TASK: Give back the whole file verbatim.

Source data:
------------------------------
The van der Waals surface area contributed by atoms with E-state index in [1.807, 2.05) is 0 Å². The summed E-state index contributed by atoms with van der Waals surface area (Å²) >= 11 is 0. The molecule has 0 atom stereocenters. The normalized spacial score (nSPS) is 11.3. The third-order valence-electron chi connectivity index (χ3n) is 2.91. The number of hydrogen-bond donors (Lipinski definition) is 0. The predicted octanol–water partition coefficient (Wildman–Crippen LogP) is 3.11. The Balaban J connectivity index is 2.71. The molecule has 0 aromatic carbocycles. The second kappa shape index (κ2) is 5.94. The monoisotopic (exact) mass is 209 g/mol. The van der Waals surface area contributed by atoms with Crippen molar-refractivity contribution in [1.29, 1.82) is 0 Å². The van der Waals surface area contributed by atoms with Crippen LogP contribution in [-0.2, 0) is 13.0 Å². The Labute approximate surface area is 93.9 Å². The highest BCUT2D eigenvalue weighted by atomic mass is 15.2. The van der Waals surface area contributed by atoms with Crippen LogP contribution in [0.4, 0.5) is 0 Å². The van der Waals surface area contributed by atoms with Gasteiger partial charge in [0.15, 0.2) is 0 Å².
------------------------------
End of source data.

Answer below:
The van der Waals surface area contributed by atoms with E-state index in [1.807, 2.05) is 0 Å². The summed E-state index contributed by atoms with van der Waals surface area (Å²) >= 11 is 0. The molecule has 0 atom stereocenters. The normalized spacial score (nSPS) is 11.3. The third-order valence-electron chi connectivity index (χ3n) is 2.91. The number of hydrogen-bond donors (Lipinski definition) is 0. The predicted octanol–water partition coefficient (Wildman–Crippen LogP) is 3.11. The Balaban J connectivity index is 2.71. The molecule has 0 aromatic carbocycles. The second kappa shape index (κ2) is 5.94. The monoisotopic (exact) mass is 209 g/mol. The van der Waals surface area contributed by atoms with Crippen molar-refractivity contribution in [1.29, 1.82) is 0 Å². The van der Waals surface area contributed by atoms with Crippen LogP contribution in [-0.2, 0) is 13.0 Å². The Labute approximate surface area is 93.9 Å². The highest BCUT2D eigenvalue weighted by atomic mass is 15.2. The van der Waals surface area contributed by atoms with Crippen LogP contribution in [0.4, 0.5) is 0 Å². The van der Waals surface area contributed by atoms with Gasteiger partial charge in [0.15, 0.2) is 0 Å².